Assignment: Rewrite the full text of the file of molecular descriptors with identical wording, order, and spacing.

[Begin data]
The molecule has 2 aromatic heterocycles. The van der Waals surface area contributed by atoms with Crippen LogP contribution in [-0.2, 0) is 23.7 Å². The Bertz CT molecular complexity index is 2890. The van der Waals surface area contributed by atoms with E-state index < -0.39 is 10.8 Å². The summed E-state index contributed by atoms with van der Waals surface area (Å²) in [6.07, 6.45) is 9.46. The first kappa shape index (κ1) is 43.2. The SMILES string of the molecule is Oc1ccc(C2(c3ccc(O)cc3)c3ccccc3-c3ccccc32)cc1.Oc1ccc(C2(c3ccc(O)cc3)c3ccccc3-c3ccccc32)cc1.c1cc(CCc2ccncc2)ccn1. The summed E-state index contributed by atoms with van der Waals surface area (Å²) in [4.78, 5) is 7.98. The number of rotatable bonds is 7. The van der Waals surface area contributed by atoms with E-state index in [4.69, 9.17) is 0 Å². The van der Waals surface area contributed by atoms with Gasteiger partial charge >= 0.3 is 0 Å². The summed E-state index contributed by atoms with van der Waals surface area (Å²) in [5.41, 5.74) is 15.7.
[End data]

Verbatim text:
The molecule has 2 aromatic heterocycles. The van der Waals surface area contributed by atoms with Crippen LogP contribution in [-0.2, 0) is 23.7 Å². The Bertz CT molecular complexity index is 2890. The van der Waals surface area contributed by atoms with E-state index < -0.39 is 10.8 Å². The summed E-state index contributed by atoms with van der Waals surface area (Å²) in [6.07, 6.45) is 9.46. The first kappa shape index (κ1) is 43.2. The SMILES string of the molecule is Oc1ccc(C2(c3ccc(O)cc3)c3ccccc3-c3ccccc32)cc1.Oc1ccc(C2(c3ccc(O)cc3)c3ccccc3-c3ccccc32)cc1.c1cc(CCc2ccncc2)ccn1. The summed E-state index contributed by atoms with van der Waals surface area (Å²) in [4.78, 5) is 7.98. The number of rotatable bonds is 7. The van der Waals surface area contributed by atoms with E-state index in [4.69, 9.17) is 0 Å². The van der Waals surface area contributed by atoms with Gasteiger partial charge >= 0.3 is 0 Å². The summed E-state index contributed by atoms with van der Waals surface area (Å²) in [5.41, 5.74) is 15.7.